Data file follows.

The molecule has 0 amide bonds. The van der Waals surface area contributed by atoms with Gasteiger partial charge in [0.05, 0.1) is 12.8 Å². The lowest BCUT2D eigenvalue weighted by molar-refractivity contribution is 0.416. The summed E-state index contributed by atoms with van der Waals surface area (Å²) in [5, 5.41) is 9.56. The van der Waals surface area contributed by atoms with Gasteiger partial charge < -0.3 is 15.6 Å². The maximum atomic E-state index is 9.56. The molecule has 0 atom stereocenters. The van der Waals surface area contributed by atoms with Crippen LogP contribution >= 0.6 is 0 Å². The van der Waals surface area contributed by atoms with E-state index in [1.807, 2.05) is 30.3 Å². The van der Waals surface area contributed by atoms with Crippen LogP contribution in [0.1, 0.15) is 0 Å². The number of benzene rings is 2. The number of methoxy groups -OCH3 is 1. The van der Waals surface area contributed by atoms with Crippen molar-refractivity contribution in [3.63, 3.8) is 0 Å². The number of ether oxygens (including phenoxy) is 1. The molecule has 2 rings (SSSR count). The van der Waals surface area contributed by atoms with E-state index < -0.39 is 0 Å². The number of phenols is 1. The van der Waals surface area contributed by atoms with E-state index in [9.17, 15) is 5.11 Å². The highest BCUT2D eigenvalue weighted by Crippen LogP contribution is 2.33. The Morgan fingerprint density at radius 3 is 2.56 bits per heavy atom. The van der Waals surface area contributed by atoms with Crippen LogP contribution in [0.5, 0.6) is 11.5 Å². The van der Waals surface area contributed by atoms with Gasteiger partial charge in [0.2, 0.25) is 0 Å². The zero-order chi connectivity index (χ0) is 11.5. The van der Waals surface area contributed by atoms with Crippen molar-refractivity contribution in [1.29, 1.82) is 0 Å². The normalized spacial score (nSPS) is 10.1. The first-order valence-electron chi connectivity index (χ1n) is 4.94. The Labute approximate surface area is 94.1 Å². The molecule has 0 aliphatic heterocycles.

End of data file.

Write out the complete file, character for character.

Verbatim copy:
The molecule has 0 amide bonds. The van der Waals surface area contributed by atoms with Gasteiger partial charge in [0.05, 0.1) is 12.8 Å². The lowest BCUT2D eigenvalue weighted by molar-refractivity contribution is 0.416. The summed E-state index contributed by atoms with van der Waals surface area (Å²) in [5, 5.41) is 9.56. The van der Waals surface area contributed by atoms with Gasteiger partial charge < -0.3 is 15.6 Å². The maximum atomic E-state index is 9.56. The molecule has 0 atom stereocenters. The van der Waals surface area contributed by atoms with Crippen LogP contribution >= 0.6 is 0 Å². The van der Waals surface area contributed by atoms with E-state index in [1.807, 2.05) is 30.3 Å². The van der Waals surface area contributed by atoms with Crippen LogP contribution in [0.1, 0.15) is 0 Å². The number of benzene rings is 2. The number of methoxy groups -OCH3 is 1. The van der Waals surface area contributed by atoms with Crippen molar-refractivity contribution in [3.63, 3.8) is 0 Å². The number of ether oxygens (including phenoxy) is 1. The molecule has 2 rings (SSSR count). The van der Waals surface area contributed by atoms with E-state index < -0.39 is 0 Å². The number of phenols is 1. The van der Waals surface area contributed by atoms with E-state index in [9.17, 15) is 5.11 Å². The highest BCUT2D eigenvalue weighted by Crippen LogP contribution is 2.33. The Morgan fingerprint density at radius 3 is 2.56 bits per heavy atom. The van der Waals surface area contributed by atoms with Crippen LogP contribution in [0.5, 0.6) is 11.5 Å². The van der Waals surface area contributed by atoms with Gasteiger partial charge in [0.2, 0.25) is 0 Å². The zero-order chi connectivity index (χ0) is 11.5. The van der Waals surface area contributed by atoms with Crippen molar-refractivity contribution in [1.29, 1.82) is 0 Å². The normalized spacial score (nSPS) is 10.1. The first-order valence-electron chi connectivity index (χ1n) is 4.94. The Labute approximate surface area is 94.1 Å². The molecule has 0 aliphatic heterocycles.